At Barkley this summer, we decided to take our questions about Gen Z to the people in our building who we thought might have some answers: the interns. Using focus groups, a survey, and a variety of secondary sources, we gained two key insights that you might find surprising.
Part 1: Purposefully Practical
Over the past few years, purpose has risen to the top of many discussions surrounding the future of brands. From Patagonia’s environmental mission to Airbnb’s assertion that people ‘Belong Anywhere’, there are many examples of brands who have achieved success through their emphasis on key values. Unilever’s CEO, Paul Polman, has even gone as far as to say that brands “won’t make it” unless they are driven by purpose. This trend toward cause marketing, coupled with Gen Z’s particularly strong interest in purpose, often leads to the assumption that Gen Z’ers usually shop from brands that share their values.
However, when we surveyed our group of young people, we saw a more-complex situation arise. Many respondents chose their favorite brands based on “what they stand for” and how they “inspire me”, whereas only one respondent referenced purpose when asked about their purchases over the past month. In our follow-up focus groups, we were told the following:
“I think we only half care”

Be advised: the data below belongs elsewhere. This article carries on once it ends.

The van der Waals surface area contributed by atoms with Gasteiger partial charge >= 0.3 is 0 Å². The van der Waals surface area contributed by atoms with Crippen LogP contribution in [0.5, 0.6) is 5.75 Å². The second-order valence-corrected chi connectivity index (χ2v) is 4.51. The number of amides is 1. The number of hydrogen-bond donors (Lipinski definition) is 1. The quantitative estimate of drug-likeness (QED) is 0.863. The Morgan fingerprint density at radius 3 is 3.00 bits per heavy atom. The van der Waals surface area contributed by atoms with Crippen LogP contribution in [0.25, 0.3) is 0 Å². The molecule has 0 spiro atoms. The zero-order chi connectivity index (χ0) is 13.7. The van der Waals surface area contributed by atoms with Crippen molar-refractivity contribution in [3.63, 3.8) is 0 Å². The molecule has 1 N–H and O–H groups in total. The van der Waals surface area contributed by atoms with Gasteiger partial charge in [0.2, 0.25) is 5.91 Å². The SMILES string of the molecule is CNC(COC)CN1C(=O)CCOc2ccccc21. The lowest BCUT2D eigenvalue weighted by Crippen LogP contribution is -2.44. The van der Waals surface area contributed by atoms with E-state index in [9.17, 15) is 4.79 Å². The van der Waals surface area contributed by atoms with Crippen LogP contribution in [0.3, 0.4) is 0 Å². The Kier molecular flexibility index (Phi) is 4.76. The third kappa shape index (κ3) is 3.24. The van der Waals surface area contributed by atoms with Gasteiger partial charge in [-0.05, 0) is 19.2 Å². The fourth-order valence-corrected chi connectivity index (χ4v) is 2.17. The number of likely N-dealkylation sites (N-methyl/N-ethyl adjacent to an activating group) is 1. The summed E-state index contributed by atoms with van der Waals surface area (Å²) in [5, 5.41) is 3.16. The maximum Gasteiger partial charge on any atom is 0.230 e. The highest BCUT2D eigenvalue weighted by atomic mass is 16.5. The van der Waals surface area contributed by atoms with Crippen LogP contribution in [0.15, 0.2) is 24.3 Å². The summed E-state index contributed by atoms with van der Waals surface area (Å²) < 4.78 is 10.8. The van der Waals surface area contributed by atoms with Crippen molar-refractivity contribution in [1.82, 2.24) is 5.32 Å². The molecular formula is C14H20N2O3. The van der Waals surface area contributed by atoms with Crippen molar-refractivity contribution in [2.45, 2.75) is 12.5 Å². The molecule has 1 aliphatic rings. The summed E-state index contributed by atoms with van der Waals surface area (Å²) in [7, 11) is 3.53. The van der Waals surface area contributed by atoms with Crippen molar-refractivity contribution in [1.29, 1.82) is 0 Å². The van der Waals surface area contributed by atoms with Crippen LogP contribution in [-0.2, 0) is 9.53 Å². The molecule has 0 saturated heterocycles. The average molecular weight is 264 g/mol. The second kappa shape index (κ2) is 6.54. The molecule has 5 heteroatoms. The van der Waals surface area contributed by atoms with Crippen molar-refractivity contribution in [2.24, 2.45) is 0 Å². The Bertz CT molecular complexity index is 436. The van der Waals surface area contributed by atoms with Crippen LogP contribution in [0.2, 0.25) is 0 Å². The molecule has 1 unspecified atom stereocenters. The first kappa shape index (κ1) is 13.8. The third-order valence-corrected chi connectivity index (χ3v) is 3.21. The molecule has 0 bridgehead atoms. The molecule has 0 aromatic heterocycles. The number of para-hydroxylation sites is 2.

“H&M’s my go-to because I need something that’s in, but it’s also cheap and I can get it right down in the mall”
“Right now we’re shopping at Wal-Mart, but in ten years the goal is to shop at Whole Foods”
“You have to have a good product and then you can add on a purpose. It’s a bonus.”
“I’m just trying to save money.”
“I don’t demand that [higher] purpose outside of utility”
This discrepancy between purchasing ideals and day-to-day decisions is not unique to our sample. Nearly 75% of Gen Z and Millennial consumers claim that they are willing to pay more for brands that are committed to a positive social and environmental impact, yet Gen Z most regularly shops at H&M and Forever 21. Though these companies have made progress toward more-ethical practices, neither company is strong on sustainability. Given the fact that only 15% of Americans’ used clothing is recycled or donated, it’s clear that both individuals and companies lack follow-through on environmental stewardship.
Fast fashion is often criticized as enabling this culture of wastefulness. When cheap, stylish clothing items are always in circulation, it’s easy for people to make impulsive purchases that have ambiguous origins and are quickly discarded. Gen Z seems especially susceptible to this trend; though its members express great concern for social and environmental issues, these issues don’t often affect their purchases. They feel good when they find out that a product is fair trade or ethically produced, but most of them will not prioritize these qualities when it comes to meeting their regular clothing needs.
Furthermore, since Gen Z tend to have little, if any, income, it’s easy for them to justify $3 leggings or a $8 t-shirt on the grounds of affordability. When faced with reality, Gen Z values the practicality of a product over its higher purpose. As discussed in How Brands Grow, a brand must be easy to buy, easy to remember, and easy to notice in order to flourish. Gen Z doesn’t expect more than availability, affordability, and functionality from any brand.
There is an opportunity for marketers to solve for the guilt that can result from young people’s purchases. Brands (such as Pact) benefit from providing Gen Z with options that fit their high ideals while also fitting their low budgets.